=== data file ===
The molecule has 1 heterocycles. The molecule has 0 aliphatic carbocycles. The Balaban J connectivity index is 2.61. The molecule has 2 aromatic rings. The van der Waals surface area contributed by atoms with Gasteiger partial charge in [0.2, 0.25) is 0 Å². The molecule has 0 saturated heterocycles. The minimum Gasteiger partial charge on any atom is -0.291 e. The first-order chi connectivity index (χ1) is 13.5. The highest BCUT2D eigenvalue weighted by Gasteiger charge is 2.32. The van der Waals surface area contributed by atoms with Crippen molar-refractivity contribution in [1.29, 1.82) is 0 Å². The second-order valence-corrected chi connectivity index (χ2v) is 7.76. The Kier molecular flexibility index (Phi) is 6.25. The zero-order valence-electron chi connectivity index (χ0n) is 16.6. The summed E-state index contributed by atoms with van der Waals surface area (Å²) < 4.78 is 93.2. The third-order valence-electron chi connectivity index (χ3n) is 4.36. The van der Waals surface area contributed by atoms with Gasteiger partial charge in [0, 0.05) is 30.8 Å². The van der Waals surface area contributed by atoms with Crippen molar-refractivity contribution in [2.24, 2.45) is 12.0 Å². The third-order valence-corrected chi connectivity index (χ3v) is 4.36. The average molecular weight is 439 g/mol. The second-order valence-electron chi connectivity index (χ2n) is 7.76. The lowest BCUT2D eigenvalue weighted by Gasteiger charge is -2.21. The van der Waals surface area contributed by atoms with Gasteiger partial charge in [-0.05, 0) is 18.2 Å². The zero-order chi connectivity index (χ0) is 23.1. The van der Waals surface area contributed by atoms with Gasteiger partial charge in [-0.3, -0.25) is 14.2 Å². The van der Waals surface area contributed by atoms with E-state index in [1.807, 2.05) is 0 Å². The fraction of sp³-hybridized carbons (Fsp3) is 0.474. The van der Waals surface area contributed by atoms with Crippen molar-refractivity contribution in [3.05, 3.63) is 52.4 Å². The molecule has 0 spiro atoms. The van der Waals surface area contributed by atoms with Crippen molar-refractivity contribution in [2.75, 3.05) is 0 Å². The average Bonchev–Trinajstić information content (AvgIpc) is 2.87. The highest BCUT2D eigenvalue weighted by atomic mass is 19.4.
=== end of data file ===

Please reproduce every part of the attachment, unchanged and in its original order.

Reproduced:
The molecule has 1 heterocycles. The molecule has 0 aliphatic carbocycles. The Balaban J connectivity index is 2.61. The molecule has 2 aromatic rings. The van der Waals surface area contributed by atoms with Gasteiger partial charge in [0.2, 0.25) is 0 Å². The molecule has 0 saturated heterocycles. The minimum Gasteiger partial charge on any atom is -0.291 e. The first-order chi connectivity index (χ1) is 13.5. The highest BCUT2D eigenvalue weighted by Gasteiger charge is 2.32. The van der Waals surface area contributed by atoms with Crippen molar-refractivity contribution in [1.29, 1.82) is 0 Å². The second-order valence-corrected chi connectivity index (χ2v) is 7.76. The Kier molecular flexibility index (Phi) is 6.25. The zero-order valence-electron chi connectivity index (χ0n) is 16.6. The summed E-state index contributed by atoms with van der Waals surface area (Å²) < 4.78 is 93.2. The third-order valence-electron chi connectivity index (χ3n) is 4.36. The van der Waals surface area contributed by atoms with Gasteiger partial charge in [0, 0.05) is 30.8 Å². The van der Waals surface area contributed by atoms with Crippen molar-refractivity contribution in [2.24, 2.45) is 12.0 Å². The third-order valence-corrected chi connectivity index (χ3v) is 4.36. The average molecular weight is 439 g/mol. The second-order valence-electron chi connectivity index (χ2n) is 7.76. The lowest BCUT2D eigenvalue weighted by Gasteiger charge is -2.21. The van der Waals surface area contributed by atoms with Gasteiger partial charge in [-0.05, 0) is 18.2 Å². The zero-order chi connectivity index (χ0) is 23.1. The van der Waals surface area contributed by atoms with Gasteiger partial charge in [-0.3, -0.25) is 14.2 Å². The van der Waals surface area contributed by atoms with E-state index in [1.807, 2.05) is 0 Å². The fraction of sp³-hybridized carbons (Fsp3) is 0.474. The van der Waals surface area contributed by atoms with Crippen molar-refractivity contribution in [3.05, 3.63) is 52.4 Å². The molecule has 0 spiro atoms. The van der Waals surface area contributed by atoms with Crippen molar-refractivity contribution in [2.75, 3.05) is 0 Å². The average Bonchev–Trinajstić information content (AvgIpc) is 2.87. The highest BCUT2D eigenvalue weighted by atomic mass is 19.4.